The Gospel is the manifesto of the Kingdom, the parables, illustrations of the growth of the Kingdom, the miracles of healing and exorcism, the demonstration of the power of the kingdom. And on we go. And then when you come to that crucial passage of the keys of the kingdom, when the first time in Matthew the church is mentioned, the ecclesia, you see how the church not to be equated with the kingdom, which was an Augustinian temptation, although Augustine did not go that far. But he actually started those on that road, especially in his city. Without that to the city of God, his opposite Magnum. And that, of course, led to the medieval Catholic abuse of seeing themselves, especially in the Holy Roman Empire, as representing the absolute rule of God. The church is not the kingdom, but the church is an instrument. Is the. People of the kingdom. It's a sign of the kingdom. It's the community of the king. It's the expression of God's kingdom in history. And the Church of Jesus Christ is truly the Church of Jesus Christ. Only to the extent that it is faithful to the foundation and the vision of the kingdom. So we don't evaluate the church against another church and nation, against another denomination, but against the scriptural teaching on the kingdom. And so the kingdom, although it has the consummation in the future, because we live as between the times we live in, in an interim, we live between the kingdom. Teaching here has the two advent structure. We live between the already and not yet the already of Christ who has come and established his rule and founded his community, the church. And then not yet, because we still live in the world and the church has a historical existence.


The church is still tempted and there is still sickness and death and so on. So between inauguration and consummation of this great redemptive central entering of divine salvation into human history, we are ambassadors of the kingdom. We are representatives, representatives, spokesmen of his ideology, ideologies and views. But you know what I mean, of his program, of his teaching, of his purposes for humanity. And so we already live the values of the kingdom now, with all of our limitations and brokenness within the history that is marked by sin. There is the redemptive stream. The future has already come. We are at the Church of Jesus Christ. Everything has changed since the cross and the third day. And next Tuesday night I'll be pointing that out. What did Jesus mean when he says All power, all rule, all dominion, all authority? However, you translate exclusively in heaven and on earth is given to me. Therefore, and here is my translation. And my translation is better than the read translation just okay. Therefore, as you go, make disciples of all nations. Because if there was nothing, if you had your Greek, make disciples is the only imperative there in all of Great Commission. But the Great Commission does not begin. Like I hear so many evangelicals, both the Great Commission go and make disciples of all nations. Soon as you call the Great Commission. In this way you have made two first two linguistic mistakes and then a major one. You forgot the context and the linguistic one. Since then you forgot the connective. They are far. And second, you started with the goal and there is no imperative there for the goal. Just look, there is an imperative force. But the Great Commission started a great foundation, and a great foundation is Christological what Christ has done in history.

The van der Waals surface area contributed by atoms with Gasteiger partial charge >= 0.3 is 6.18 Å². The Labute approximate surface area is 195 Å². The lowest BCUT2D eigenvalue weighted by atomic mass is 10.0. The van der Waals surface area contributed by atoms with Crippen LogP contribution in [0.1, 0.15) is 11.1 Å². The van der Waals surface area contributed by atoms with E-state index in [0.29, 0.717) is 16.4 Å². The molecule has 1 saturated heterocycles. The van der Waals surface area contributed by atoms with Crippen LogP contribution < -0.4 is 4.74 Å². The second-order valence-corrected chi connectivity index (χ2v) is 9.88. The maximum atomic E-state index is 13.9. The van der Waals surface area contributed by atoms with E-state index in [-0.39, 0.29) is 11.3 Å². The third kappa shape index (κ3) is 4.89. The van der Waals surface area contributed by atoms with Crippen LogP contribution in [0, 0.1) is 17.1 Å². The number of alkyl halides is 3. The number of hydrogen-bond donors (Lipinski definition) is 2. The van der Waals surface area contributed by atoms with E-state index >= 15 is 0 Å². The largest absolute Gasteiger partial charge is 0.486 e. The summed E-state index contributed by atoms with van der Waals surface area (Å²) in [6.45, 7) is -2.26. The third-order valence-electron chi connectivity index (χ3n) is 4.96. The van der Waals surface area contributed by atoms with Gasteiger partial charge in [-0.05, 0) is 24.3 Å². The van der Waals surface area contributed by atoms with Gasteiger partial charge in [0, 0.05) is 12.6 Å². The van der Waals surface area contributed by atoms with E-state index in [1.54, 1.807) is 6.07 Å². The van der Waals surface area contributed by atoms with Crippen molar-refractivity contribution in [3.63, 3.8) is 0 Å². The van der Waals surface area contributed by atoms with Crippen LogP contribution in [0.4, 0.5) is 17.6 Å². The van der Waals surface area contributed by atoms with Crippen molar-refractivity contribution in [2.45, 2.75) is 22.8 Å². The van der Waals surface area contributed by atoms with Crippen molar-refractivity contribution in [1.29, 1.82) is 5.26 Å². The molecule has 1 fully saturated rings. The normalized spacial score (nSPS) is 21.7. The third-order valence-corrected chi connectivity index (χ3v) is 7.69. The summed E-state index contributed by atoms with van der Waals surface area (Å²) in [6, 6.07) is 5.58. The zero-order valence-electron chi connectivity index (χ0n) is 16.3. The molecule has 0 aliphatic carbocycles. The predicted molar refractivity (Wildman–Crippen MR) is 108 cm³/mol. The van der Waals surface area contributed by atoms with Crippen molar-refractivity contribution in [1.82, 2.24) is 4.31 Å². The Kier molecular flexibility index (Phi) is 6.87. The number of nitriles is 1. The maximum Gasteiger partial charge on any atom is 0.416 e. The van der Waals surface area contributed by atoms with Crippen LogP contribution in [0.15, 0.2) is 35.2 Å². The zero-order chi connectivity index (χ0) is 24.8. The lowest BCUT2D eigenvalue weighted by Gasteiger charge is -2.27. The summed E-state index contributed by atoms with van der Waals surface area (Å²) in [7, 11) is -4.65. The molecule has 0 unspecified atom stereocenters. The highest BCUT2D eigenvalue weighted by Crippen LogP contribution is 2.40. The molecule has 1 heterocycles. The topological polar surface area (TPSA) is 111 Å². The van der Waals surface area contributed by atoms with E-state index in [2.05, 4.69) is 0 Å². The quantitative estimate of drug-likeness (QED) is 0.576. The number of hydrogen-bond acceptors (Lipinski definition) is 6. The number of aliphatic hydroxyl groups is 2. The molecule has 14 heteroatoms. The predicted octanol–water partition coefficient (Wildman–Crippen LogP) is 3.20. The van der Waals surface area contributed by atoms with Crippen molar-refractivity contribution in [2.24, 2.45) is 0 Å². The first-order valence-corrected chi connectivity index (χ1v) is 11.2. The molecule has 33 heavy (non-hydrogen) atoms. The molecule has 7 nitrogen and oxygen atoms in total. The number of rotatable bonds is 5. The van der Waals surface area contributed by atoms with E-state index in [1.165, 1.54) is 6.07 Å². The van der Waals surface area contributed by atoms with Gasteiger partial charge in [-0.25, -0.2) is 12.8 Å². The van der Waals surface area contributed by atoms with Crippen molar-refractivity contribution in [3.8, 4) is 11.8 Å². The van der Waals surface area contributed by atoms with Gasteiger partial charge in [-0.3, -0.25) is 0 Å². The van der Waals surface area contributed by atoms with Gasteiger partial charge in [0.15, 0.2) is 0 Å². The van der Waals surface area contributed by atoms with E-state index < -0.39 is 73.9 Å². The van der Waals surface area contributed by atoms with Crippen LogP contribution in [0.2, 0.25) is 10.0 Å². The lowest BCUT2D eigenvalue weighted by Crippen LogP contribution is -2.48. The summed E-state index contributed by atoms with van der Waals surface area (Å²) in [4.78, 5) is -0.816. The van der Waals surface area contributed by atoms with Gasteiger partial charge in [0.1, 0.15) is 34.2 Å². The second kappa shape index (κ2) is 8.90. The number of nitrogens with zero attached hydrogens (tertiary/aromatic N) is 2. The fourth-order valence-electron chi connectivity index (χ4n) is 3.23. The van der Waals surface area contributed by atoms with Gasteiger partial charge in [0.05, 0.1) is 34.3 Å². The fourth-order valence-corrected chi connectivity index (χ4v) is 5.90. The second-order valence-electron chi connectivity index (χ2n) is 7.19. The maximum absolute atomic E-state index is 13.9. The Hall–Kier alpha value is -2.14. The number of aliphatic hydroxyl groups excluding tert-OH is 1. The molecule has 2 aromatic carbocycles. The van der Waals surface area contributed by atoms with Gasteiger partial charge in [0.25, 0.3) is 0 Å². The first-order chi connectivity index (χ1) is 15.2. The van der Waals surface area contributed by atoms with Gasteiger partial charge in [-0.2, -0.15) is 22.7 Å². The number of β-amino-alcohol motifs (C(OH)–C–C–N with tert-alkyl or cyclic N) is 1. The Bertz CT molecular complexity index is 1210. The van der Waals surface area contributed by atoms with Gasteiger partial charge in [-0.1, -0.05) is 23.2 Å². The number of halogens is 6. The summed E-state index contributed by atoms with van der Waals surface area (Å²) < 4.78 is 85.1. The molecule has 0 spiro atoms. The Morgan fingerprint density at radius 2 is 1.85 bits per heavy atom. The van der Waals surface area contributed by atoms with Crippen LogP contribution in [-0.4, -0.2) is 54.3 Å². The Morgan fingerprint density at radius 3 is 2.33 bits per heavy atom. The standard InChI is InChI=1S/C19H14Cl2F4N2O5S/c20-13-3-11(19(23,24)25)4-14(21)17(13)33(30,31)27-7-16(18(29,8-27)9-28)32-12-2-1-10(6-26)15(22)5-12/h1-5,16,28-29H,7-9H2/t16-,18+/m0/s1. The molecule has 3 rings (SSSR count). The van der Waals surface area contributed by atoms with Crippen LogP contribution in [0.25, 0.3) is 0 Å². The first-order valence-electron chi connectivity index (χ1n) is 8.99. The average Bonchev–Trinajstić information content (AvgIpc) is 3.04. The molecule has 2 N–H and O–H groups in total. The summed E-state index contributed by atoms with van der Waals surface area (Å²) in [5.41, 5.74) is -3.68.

And so draw a parallel here. I'm jumping a little bit into the into the New Testament here, already announcing what we will do next time he sends them on the basis of his accomplishment. It his mandate, his message in his power. And if you start the Great Commission, just be the goal and you forget this great Christological foundation, you are in danger of doing missions in an anthropocentric, rather egocentric way, whereas today so much mission is done from this country and the wealthy nations of the world. It's a money driven mission rather than what I call on dream and mission. Okay, all power in heaven or not. That says something about the power of Divine kingdom already manifested within history. Well, we will come to that. I'm just. Saying this because I very often meet people who would look at a scripture like this one and say, Oh, that's future. Or when you mention the kingdom and they say, Oh, that's future, that's the millennium. And of course, in an interdenominational seminary like this one, where you have pre millennial and millennial attitudes and even post millennial, we have a professor of systematic theology who is a post millennial list and makes a strong case for post millennial position. So we are not going here to make theological options. I have written a little bit about eschatology and ethics. If you're interested in that, we can discuss this. What we must understand, whatever our millennial views might be. It's the scope, the centrality and the power of the kingdom that is already at the work in history. And so although there will be a perfect fulfillment in the future, there is a constant reminder that some of that hope, some of that message and those values are already to proclaim and be lived out now.